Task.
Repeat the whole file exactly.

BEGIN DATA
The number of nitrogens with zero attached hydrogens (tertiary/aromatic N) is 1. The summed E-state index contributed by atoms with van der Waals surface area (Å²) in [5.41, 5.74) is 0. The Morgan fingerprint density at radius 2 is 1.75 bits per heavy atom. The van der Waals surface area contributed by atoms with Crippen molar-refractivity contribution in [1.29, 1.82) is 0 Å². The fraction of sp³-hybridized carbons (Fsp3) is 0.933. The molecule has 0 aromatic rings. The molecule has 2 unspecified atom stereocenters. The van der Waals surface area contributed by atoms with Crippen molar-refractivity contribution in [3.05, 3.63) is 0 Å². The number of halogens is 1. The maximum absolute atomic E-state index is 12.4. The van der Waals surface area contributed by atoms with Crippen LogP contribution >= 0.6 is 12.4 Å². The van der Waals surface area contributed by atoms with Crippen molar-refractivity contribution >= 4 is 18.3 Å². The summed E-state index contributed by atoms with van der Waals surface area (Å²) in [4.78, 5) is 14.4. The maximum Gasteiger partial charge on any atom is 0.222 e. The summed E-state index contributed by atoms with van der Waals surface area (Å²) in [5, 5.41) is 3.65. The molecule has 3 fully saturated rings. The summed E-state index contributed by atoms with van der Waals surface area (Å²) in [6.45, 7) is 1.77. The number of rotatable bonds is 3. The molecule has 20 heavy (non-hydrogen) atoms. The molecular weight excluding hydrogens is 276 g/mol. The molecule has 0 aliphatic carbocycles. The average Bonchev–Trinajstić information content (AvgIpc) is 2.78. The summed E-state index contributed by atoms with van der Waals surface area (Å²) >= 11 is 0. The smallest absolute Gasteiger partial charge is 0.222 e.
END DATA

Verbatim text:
The number of nitrogens with zero attached hydrogens (tertiary/aromatic N) is 1. The summed E-state index contributed by atoms with van der Waals surface area (Å²) in [5.41, 5.74) is 0. The Morgan fingerprint density at radius 2 is 1.75 bits per heavy atom. The van der Waals surface area contributed by atoms with Crippen molar-refractivity contribution in [1.29, 1.82) is 0 Å². The fraction of sp³-hybridized carbons (Fsp3) is 0.933. The molecule has 0 aromatic rings. The molecule has 2 unspecified atom stereocenters. The van der Waals surface area contributed by atoms with Crippen molar-refractivity contribution in [3.05, 3.63) is 0 Å². The number of halogens is 1. The maximum absolute atomic E-state index is 12.4. The van der Waals surface area contributed by atoms with Crippen LogP contribution >= 0.6 is 12.4 Å². The van der Waals surface area contributed by atoms with Crippen molar-refractivity contribution >= 4 is 18.3 Å². The summed E-state index contributed by atoms with van der Waals surface area (Å²) in [4.78, 5) is 14.4. The maximum Gasteiger partial charge on any atom is 0.222 e. The summed E-state index contributed by atoms with van der Waals surface area (Å²) in [5, 5.41) is 3.65. The molecule has 3 fully saturated rings. The summed E-state index contributed by atoms with van der Waals surface area (Å²) in [6.45, 7) is 1.77. The number of rotatable bonds is 3. The molecule has 20 heavy (non-hydrogen) atoms. The molecular weight excluding hydrogens is 276 g/mol. The molecule has 0 aliphatic carbocycles. The average Bonchev–Trinajstić information content (AvgIpc) is 2.78. The summed E-state index contributed by atoms with van der Waals surface area (Å²) >= 11 is 0. The smallest absolute Gasteiger partial charge is 0.222 e.